Congratulations, YouTube... Now Show Your Work
Earlier this week, YouTube finally acknowledged their recommendation engine suggests harmful content. It’s a small step in the right direction, but YouTube still has a long history of dismissing independent researchers. We created a timeline to prove it.
Over the past year and some, it’s been like clockwork.
First: a news story emerges about YouTube’s recommendation engine harming users. Take your pick: The algorithm has radicalized young adults in the U.S., sowed division in Brazil, spread state-sponsored propaganda in Hong Kong, and more.
Then: YouTube responds. But not by admitting fault or detailing a solution. Instead, the company issues a statement diffusing blame, criticising the research methodologies used to investigate their recommendations, and vaguely promising that they’re working on it.
In a blog post earlier this week, YouTube acknowledged that their recommendation engine has been suggesting borderline content to users and posted a timeline showing that they’ve dedicated significant resources towards fixing this problem for several years. What they fail to acknowledge is how they have been evading and dismissing journalists and academics who have been highlighting this problem for years. Further, there is still a glaring absence of publicly verifiable data that supports YouTube’s claims that they are fixing the problem.
That’s why today, Mozilla is publishing an inventory of YouTube’s responses to external research into their recommendation engine. Our timeline chronicles 14 responses — all evasive or dismissive — issued over the span of 22 months. You can find them below, in reverse chronological order.
We noticed a few trends across these statements:
- YouTube often claims it’s addressing the issue by tweaking its algorithm, but provides almost no detail into what, exactly, those tweaks are
- YouTube claims to have data that disproves independent research — but, refuses to share that data
- YouTube dismisses independent research into this topic as misguided or anecdotal, but refuses to allow third-party access to its data in order to confirm this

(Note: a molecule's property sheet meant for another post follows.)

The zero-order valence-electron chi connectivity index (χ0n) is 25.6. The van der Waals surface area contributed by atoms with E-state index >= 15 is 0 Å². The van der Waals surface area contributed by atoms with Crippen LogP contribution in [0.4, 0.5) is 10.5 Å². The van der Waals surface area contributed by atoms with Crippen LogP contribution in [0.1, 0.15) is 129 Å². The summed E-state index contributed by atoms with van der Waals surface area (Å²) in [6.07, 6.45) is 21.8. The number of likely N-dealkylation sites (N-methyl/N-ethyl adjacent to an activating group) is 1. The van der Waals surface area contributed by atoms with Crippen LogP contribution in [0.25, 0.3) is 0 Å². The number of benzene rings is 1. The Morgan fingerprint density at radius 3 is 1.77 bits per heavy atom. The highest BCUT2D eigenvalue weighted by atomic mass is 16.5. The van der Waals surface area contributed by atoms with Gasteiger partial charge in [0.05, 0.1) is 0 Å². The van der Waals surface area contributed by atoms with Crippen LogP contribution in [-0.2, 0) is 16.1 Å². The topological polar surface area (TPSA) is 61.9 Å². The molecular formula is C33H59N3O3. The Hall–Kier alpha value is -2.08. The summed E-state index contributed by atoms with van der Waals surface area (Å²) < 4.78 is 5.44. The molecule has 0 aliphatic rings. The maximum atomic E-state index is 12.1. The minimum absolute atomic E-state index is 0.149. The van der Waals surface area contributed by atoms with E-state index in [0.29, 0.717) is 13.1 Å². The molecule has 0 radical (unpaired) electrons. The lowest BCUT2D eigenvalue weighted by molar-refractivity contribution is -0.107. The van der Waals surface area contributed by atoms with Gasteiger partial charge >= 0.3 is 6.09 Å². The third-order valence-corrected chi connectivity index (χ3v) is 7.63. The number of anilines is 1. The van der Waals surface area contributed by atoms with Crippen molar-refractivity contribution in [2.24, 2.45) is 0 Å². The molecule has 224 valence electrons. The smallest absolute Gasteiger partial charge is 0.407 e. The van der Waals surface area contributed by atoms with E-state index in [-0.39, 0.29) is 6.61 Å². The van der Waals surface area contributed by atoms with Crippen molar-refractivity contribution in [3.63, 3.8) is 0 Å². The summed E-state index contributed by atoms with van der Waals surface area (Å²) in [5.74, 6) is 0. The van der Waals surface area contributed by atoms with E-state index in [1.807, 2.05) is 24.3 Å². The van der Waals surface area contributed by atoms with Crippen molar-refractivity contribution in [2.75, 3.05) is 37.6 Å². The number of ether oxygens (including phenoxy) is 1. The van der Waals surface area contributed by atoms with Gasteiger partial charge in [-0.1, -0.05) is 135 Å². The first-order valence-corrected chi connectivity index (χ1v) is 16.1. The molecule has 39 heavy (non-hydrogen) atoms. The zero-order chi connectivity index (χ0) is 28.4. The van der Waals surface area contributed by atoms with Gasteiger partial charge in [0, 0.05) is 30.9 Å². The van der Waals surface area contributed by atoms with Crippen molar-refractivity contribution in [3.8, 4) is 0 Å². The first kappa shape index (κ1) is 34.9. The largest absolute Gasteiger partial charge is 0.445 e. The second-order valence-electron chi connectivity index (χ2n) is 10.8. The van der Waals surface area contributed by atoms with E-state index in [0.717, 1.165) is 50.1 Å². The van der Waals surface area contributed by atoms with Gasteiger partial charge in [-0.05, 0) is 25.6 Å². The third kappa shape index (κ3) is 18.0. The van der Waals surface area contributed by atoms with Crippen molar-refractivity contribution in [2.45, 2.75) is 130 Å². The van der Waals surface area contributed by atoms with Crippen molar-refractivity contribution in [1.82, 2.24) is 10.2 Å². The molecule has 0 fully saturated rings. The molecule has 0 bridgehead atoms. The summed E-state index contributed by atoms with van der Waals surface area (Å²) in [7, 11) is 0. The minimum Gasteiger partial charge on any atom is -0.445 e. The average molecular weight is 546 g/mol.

The time is past, and the stakes too high, for more unsubstantiated claims. YouTube is the second-most visited website in the world, and its recommendation engine drives 70% of total viewing time on the site.
In Tuesday’s blog post, YouTube revealed that borderline content is a fraction of 1% of the content viewed by users in the U.S. But with 500 hours of video uploaded to YouTube every single minute, how many hours of borderline content are still being suggested to users? After reading hundreds of stories about the impact of these videos on people’s lives over the past months, we know that this problem is too important to be downplayed by statistics that don’t even give us a chance to see, and scrutinise, the bigger picture.
Accountability means showing your work, and if you’re doing the right things as you claim, here are a few places to start…
A Timeline of YouTube’s Responses to Researchers:
Note: Bolded emphasis is Mozilla’s, not YouTube’s. This is a running list, last updated on April 1, 2020. The total number of responses is now 17.
March 30, 2020: We’re working on it
The coverage: "YouTube Is A Pedophile’s Paradise"-- The Huffington Post
The excuse: "YouTube’s automated recommendation engine propels sexually implicit videos of children... from obscurity into virality and onto the screens of pedophiles," HuffPo reported.
YouTube's response to the story? HuffPo reports: "YouTube told HuffPost that it has 'disabled comments and limited recommendations on hundreds of millions of videos containing minors in risky situations' and that it uses machine learning classifiers to identify violative content. It did not explain how or why so many other videos showing vulnerable and partially clothed children are still able to slip through the cracks, drawing in extraordinary viewership and predatory comments."